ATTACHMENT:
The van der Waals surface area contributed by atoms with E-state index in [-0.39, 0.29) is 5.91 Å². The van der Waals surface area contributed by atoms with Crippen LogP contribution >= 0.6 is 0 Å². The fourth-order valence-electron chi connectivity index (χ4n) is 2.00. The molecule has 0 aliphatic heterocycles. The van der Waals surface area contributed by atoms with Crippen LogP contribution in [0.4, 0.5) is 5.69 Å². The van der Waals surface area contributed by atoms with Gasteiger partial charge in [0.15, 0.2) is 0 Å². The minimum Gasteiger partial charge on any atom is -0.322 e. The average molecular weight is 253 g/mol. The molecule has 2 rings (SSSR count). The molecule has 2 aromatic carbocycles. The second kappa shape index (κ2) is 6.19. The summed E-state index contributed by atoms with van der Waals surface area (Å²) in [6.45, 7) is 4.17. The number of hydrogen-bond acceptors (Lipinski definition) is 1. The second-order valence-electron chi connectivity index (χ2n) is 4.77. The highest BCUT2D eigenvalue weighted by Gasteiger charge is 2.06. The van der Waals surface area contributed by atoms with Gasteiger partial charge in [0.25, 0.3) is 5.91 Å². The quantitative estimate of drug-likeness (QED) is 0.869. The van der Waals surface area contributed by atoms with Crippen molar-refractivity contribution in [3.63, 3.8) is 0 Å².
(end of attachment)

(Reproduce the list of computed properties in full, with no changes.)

The van der Waals surface area contributed by atoms with E-state index in [-0.39, 0.29) is 5.91 Å². The van der Waals surface area contributed by atoms with Crippen LogP contribution >= 0.6 is 0 Å². The fourth-order valence-electron chi connectivity index (χ4n) is 2.00. The molecule has 0 aliphatic heterocycles. The van der Waals surface area contributed by atoms with Crippen LogP contribution in [0.4, 0.5) is 5.69 Å². The van der Waals surface area contributed by atoms with Gasteiger partial charge in [0.15, 0.2) is 0 Å². The minimum Gasteiger partial charge on any atom is -0.322 e. The average molecular weight is 253 g/mol. The molecule has 2 rings (SSSR count). The molecule has 2 aromatic carbocycles. The second kappa shape index (κ2) is 6.19. The summed E-state index contributed by atoms with van der Waals surface area (Å²) in [6.45, 7) is 4.17. The number of hydrogen-bond acceptors (Lipinski definition) is 1. The second-order valence-electron chi connectivity index (χ2n) is 4.77. The highest BCUT2D eigenvalue weighted by Gasteiger charge is 2.06. The van der Waals surface area contributed by atoms with Gasteiger partial charge in [0.25, 0.3) is 5.91 Å². The quantitative estimate of drug-likeness (QED) is 0.869. The van der Waals surface area contributed by atoms with Crippen molar-refractivity contribution in [3.63, 3.8) is 0 Å².